More than 600 people had to be evacuated from a Welsh village yesterday over fears that a dam may burst following the weekend's torrential rainfall.
The evacuation of Pennal near Machynlleth, Powys, came as hundreds of people in the Aberystwyth area returned to their homes to count the cost of Saturday's "unprecedented" deluge, which swept through villages and caravan parks causing hundreds of thousands of pounds' worth of damage.
Last night, residents in Pennal were allowed back to their homes after authorities allowed a controlled release of water from a derelict quarry. Gwyn Jones, of North Wales Fire and Rescue Service, said: "We've been able to undertake two releases of water from the reservoir. We were closely monitoring the level of the river, and everything was satisfactory after those two releases.
"Subsequently, contractors and the landowner have created a permanent channel in the reservoir which is allowing the water to dissipate naturally."
The flooding was described as an "unprecedented event" by the Environment Agency of Wales. Villages were flooded by 5ft (1.5m) of water with record-high river levels in parts of Aberystwyth. Twice as much rain fell in 24 hours than normally falls in the whole of June.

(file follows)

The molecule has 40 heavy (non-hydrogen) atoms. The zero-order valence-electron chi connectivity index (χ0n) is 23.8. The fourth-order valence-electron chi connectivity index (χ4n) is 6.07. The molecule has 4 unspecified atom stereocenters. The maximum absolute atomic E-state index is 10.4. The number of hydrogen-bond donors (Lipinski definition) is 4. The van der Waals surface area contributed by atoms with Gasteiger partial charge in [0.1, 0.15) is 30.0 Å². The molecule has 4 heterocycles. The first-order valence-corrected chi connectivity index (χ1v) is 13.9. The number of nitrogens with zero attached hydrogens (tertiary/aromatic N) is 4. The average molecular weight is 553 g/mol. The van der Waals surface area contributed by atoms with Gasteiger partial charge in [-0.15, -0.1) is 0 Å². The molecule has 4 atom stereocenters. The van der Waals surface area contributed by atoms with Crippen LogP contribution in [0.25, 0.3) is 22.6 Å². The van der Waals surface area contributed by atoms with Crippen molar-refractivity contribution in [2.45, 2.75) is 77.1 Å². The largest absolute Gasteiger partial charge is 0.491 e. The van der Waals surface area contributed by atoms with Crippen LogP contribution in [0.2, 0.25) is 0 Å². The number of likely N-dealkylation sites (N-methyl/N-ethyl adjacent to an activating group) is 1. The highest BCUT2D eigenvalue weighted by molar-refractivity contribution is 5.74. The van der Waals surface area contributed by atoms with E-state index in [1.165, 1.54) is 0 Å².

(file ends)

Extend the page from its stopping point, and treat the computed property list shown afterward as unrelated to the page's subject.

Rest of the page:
More than 1,000 people had been evacuated and 150 residents and holidaymakers in caravan parks had to be rescued. A number of caravans and tents in the Aberystwyth Holiday Park remained cut off from land yesterday.
The North-east of England was also affected by the downpours yesterday. The Durham Regatta was cancelled because of dangerously high water levels on the river Wear.
A spokesman for the Met Office said there would be no let-up in the rain until at least next week, with severe-weather warnings issued for the South of England and Scotland. Heavy downpours were expected today. The rain is expected finally to give way to sunshine towards the end of next week.
The Environment Agency posted 18 flood alerts yesterday, with four in Wales, 10 in the Midlands and four in the North of England.